The organization and fans need to see something in these final weeks. They need to see players step up that can actually contribute consistently next season. The Cards supporting cast has been a lackluster group to say the least. They are the main reason for the underachievement of this team. As great as Pujols and the rotation and even the bullpen has been, the rest of the team — outside of Matt Holliday who drove in his 100th run of the season Thursday — has been pathetic.
Brendan Ryan took a giant step back. Tyler Greene (he’s been around long enough) has failed to take a step forward. Joe Mather, Nick Stavinoha, and Allen Craig all failed to get the job done consistently. Skip Schumaker never got rolling. David Freese was rolling until injuries ended his season prematurely. Club Flip was shutdown early. That’s the entire infield and a good portion of the bench. It’s tough to win without getting something out of those guys. They don’t get headlines, but they do make the difference between a good team and a bad one.
The Cardinals turned out to be a bad team. And it’s largely because the little guys didn’t produce.
With that said, a change is in order. This team and organization is in dire need of some fresh faces and energy.
Daniel Descalso looks like he could be a part of the revamp. In his major league debut Wednesday, the rookie got his first career hit and played a solid game at the hot corner. He followed that up with a four-hit day Thursday, giving the Cards a spark to go with Pujols’ power. He played most of the year at second base in Memphis and could be a factor in the infield next year.
Matt Carpenter is another interesting option at third. He will likely start next year in Triple-A Memphis, but a strong performance could land him in St. Louis fast. The TCU product has hit well at every level and batted .309 in 109 games mostly in Double-A Springfield this year. He led the entire Redbirds farm system with a .418 on-base percentage too. The 25-year-old is a good ballplayer who fits into the Cardinals philosophy. Honestly, I’m a little disappointed they didn’t give him a shot in the bigs this year. Some worry about his power numbers, but if he can hit he can hit. I’ll take .300 and 15 homers over .250 and 30 any day.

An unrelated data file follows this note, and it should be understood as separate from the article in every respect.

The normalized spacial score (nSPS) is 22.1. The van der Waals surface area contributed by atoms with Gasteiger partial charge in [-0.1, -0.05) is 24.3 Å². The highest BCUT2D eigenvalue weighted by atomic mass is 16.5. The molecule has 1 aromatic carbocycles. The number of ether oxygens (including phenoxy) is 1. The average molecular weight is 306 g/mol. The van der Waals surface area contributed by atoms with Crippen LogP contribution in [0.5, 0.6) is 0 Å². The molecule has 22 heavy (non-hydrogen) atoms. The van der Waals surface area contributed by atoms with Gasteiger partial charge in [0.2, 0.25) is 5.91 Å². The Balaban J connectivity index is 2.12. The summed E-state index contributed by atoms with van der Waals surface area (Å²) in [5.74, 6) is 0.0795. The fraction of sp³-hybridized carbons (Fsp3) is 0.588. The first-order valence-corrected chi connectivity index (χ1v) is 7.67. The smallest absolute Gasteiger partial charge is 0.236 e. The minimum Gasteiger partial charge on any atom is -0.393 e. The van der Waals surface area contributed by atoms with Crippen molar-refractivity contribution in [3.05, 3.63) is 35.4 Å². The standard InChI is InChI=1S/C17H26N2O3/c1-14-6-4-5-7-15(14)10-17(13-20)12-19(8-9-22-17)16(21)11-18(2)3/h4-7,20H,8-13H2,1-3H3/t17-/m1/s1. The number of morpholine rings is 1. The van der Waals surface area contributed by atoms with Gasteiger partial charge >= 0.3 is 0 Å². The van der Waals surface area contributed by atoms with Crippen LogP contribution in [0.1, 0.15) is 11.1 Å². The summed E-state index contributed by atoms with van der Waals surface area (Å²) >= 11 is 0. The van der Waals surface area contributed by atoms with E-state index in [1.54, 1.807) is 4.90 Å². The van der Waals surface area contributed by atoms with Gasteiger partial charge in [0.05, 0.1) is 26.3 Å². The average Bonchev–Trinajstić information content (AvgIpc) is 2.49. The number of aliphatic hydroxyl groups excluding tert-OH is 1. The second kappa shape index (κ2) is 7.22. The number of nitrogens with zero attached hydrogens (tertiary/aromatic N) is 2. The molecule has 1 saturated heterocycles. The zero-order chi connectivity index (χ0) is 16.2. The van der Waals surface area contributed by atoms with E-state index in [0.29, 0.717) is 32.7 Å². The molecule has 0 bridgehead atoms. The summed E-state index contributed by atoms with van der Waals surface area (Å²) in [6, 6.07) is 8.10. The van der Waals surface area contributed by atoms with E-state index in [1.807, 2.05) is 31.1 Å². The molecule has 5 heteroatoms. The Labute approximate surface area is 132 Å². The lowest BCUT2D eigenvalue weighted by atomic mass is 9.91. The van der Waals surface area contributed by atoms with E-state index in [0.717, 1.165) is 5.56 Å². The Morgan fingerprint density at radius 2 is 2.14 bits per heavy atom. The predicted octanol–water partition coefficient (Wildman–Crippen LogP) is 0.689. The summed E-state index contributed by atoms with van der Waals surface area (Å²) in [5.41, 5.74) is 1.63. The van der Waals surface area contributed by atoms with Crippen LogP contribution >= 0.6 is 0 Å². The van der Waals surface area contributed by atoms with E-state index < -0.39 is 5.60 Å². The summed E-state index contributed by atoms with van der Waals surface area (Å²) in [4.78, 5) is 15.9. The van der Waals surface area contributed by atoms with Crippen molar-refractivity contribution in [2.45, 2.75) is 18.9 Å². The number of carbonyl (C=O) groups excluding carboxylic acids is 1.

And Tom Smith of Rum Bunter is touting Cardinals prospect Matt Adams as the next big thing. Tom shares the hometown of Philipsburg, Pa., with Adams and kept tabs on him during his college career at Division II Slippery Rock. Understandably, Tom wanted his Pirates to take a flyer on the hometown kid who could flat out rake. Pittsburgh and many other teams passed until the Cardinals grabbed him with the 699th pick in the 2009 amateur draft. Since then, he has been a top hitter in every level of the Cards system. This season, he mashed 22 home runs for Quad Cities. He will get a shot to make an impact in spring training likely at an outfield position. With every hit, Tom will be shaking his head and wondering — among countless other things as a tortured Pirates fan — what could have been. The Cards are hoping the Pirates loss is their gain.
If these young guys can stick better than the latest Cards projects, the team will be moving in the right direction. And while the budget will be tight after the Holliday and likely Pujols deals, signing a hard working and respected veteran to come off the bench or platoon could go a long way. A player like Mark DeRosa or David Eckstein would do wonders for the stale clubhouse atmosphere.